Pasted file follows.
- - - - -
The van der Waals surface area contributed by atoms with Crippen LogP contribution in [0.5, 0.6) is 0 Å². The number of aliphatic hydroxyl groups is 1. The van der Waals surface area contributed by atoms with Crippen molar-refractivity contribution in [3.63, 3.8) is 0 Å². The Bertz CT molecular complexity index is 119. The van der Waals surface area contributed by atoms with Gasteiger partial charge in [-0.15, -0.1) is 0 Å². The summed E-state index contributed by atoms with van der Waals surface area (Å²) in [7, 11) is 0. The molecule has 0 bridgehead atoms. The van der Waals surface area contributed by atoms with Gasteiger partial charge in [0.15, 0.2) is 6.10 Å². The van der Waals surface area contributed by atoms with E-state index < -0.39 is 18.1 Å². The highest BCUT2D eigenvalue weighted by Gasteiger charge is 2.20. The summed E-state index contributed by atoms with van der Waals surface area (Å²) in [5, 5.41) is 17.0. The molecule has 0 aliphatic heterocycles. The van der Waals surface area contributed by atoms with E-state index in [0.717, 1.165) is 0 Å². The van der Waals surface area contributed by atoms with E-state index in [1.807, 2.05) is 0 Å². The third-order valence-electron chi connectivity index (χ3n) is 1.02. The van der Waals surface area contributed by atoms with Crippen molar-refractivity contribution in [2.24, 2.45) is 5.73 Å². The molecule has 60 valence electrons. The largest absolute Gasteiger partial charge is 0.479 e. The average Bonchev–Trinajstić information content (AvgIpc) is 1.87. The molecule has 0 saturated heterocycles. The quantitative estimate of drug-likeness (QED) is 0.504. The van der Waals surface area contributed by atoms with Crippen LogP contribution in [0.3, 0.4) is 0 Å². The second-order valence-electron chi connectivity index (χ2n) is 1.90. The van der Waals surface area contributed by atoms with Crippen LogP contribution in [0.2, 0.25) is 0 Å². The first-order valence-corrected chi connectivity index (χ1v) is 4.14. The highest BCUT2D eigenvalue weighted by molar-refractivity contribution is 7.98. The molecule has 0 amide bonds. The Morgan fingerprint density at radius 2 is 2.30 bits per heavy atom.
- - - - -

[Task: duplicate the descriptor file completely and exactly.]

The van der Waals surface area contributed by atoms with Crippen LogP contribution in [0.5, 0.6) is 0 Å². The number of aliphatic hydroxyl groups is 1. The van der Waals surface area contributed by atoms with Crippen molar-refractivity contribution in [3.63, 3.8) is 0 Å². The Bertz CT molecular complexity index is 119. The van der Waals surface area contributed by atoms with Gasteiger partial charge in [-0.15, -0.1) is 0 Å². The summed E-state index contributed by atoms with van der Waals surface area (Å²) in [7, 11) is 0. The molecule has 0 bridgehead atoms. The van der Waals surface area contributed by atoms with Gasteiger partial charge in [0.15, 0.2) is 6.10 Å². The van der Waals surface area contributed by atoms with E-state index < -0.39 is 18.1 Å². The highest BCUT2D eigenvalue weighted by Gasteiger charge is 2.20. The summed E-state index contributed by atoms with van der Waals surface area (Å²) in [5, 5.41) is 17.0. The molecule has 0 aliphatic heterocycles. The van der Waals surface area contributed by atoms with E-state index in [0.717, 1.165) is 0 Å². The van der Waals surface area contributed by atoms with E-state index in [1.807, 2.05) is 0 Å². The third-order valence-electron chi connectivity index (χ3n) is 1.02. The van der Waals surface area contributed by atoms with Crippen molar-refractivity contribution in [2.24, 2.45) is 5.73 Å². The molecule has 60 valence electrons. The largest absolute Gasteiger partial charge is 0.479 e. The average Bonchev–Trinajstić information content (AvgIpc) is 1.87. The molecule has 0 saturated heterocycles. The quantitative estimate of drug-likeness (QED) is 0.504. The van der Waals surface area contributed by atoms with Crippen LogP contribution in [0.3, 0.4) is 0 Å². The second-order valence-electron chi connectivity index (χ2n) is 1.90. The van der Waals surface area contributed by atoms with Crippen LogP contribution in [0.2, 0.25) is 0 Å². The first-order valence-corrected chi connectivity index (χ1v) is 4.14. The highest BCUT2D eigenvalue weighted by molar-refractivity contribution is 7.98. The molecule has 0 amide bonds. The Morgan fingerprint density at radius 2 is 2.30 bits per heavy atom.